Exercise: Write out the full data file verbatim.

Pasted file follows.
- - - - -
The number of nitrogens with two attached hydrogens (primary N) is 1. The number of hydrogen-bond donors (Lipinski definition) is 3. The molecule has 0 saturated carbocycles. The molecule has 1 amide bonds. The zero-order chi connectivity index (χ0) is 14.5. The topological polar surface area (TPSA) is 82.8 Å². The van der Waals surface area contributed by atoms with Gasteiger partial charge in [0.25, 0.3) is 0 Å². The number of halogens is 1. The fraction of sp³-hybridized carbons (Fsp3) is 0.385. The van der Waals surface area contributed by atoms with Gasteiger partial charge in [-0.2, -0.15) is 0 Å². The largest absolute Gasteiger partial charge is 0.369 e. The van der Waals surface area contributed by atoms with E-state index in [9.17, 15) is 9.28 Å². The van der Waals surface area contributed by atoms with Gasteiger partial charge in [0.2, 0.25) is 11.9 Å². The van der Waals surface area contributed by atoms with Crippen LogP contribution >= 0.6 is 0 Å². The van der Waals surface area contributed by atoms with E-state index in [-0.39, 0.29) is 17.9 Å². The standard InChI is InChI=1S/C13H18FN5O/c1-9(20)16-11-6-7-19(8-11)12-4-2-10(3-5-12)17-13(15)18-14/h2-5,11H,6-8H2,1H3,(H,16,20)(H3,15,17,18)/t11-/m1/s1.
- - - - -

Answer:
The number of nitrogens with two attached hydrogens (primary N) is 1. The number of hydrogen-bond donors (Lipinski definition) is 3. The molecule has 0 saturated carbocycles. The molecule has 1 amide bonds. The zero-order chi connectivity index (χ0) is 14.5. The topological polar surface area (TPSA) is 82.8 Å². The van der Waals surface area contributed by atoms with Gasteiger partial charge in [0.25, 0.3) is 0 Å². The number of halogens is 1. The fraction of sp³-hybridized carbons (Fsp3) is 0.385. The van der Waals surface area contributed by atoms with Gasteiger partial charge in [-0.2, -0.15) is 0 Å². The largest absolute Gasteiger partial charge is 0.369 e. The van der Waals surface area contributed by atoms with E-state index in [9.17, 15) is 9.28 Å². The van der Waals surface area contributed by atoms with Gasteiger partial charge in [0.2, 0.25) is 11.9 Å². The van der Waals surface area contributed by atoms with Crippen LogP contribution >= 0.6 is 0 Å². The van der Waals surface area contributed by atoms with E-state index in [-0.39, 0.29) is 17.9 Å². The standard InChI is InChI=1S/C13H18FN5O/c1-9(20)16-11-6-7-19(8-11)12-4-2-10(3-5-12)17-13(15)18-14/h2-5,11H,6-8H2,1H3,(H,16,20)(H3,15,17,18)/t11-/m1/s1.